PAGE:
How to Give Assignments | Part 1

Alex Hopkins | Published  April 02, 2020


As more schools close due to the unforeseen impact of the coronavirus, districts are coming up with unique ways to keep the learning going. Educators are being tasked with teaching students at a distance while also creating inventive assignments to keep their classes on track and complete this academic year.  

First, we must consider the expectations we have of our students as we continue to practice social distancing during the COVID-19 outbreak. It’s important to be patient and allow some flexibility as the education scene moves out of the classroom and into the digital realm. Teachers, students, and parents alike are trying to navigate online options, get back on track with school assignments, and deal with a lack of resources all at the same time. Educators are facing additional challenges, including changing the way students are held accountable for their schoolwork. 

While we must continue to assign students new projects and set realistic due dates, we must also take into account our students’ home environments and learning styles. Do they have siblings who also need parental assistance? Do they live in an English learner household? Are they sharing a computer with the rest of their family? Allow for some wiggle room—especially during these early stages—and offer them extra time and support when it’s needed to complete an assignment.


Depending upon your students’ access to the internet, you may choose to assign tasks digitally or provide them with printed materials. Studies have shown that online and printed assignments are equally beneficial to students’ self-efficacy, anxiety, and grades, so there’s no need to worry about your choice having negative effects on student performance.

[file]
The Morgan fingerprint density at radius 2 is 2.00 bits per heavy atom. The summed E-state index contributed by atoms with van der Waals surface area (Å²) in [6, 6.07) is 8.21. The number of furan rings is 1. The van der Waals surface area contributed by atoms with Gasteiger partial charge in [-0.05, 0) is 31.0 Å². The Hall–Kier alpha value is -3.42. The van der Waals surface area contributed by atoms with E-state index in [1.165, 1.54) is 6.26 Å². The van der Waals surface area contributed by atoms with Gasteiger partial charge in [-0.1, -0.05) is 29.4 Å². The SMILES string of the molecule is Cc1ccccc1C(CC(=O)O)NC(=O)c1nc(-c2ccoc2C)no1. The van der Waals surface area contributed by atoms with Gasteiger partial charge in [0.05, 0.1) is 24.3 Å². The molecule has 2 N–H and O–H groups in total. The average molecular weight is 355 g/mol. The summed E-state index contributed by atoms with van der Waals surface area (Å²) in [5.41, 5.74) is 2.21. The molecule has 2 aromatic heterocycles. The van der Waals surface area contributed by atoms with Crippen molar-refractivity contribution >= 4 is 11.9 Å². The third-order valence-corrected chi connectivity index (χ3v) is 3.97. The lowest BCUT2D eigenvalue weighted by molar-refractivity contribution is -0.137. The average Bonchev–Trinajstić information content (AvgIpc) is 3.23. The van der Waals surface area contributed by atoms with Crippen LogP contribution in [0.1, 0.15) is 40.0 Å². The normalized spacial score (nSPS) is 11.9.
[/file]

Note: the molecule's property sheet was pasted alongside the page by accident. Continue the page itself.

Print. As long as you can establish a way for students to receive and submit printed classwork (for instance, a designated pick-up/drop-off schedule at your school campus), printed assignments can be helpful at the beginning of this transition while families settle into a new routine and share technological resources in the house.

Digital. Online learning platforms allow teachers to create virtual classrooms and provide a centralized location to assign classwork, share lessons, upload videos, communicate, host video conferences, and even keep track of participation and grades. They also provide a better opportunity for group projects and collaboration amongst classmates.

Whether you choose to go with digital or print assignments, we recommend that you assign a combination of smaller tasks and larger projects with ample time to complete, and send students a weekly “to do” list that specifies all current assignments and their due dates to keep everyone on track. 


Ready for some assignment inspiration? Keep an eye out for Part 2 of this blog, where we’ll share ideas to help you prepare an array of engaging teacher- and student-led assignments during this time of distance learning.


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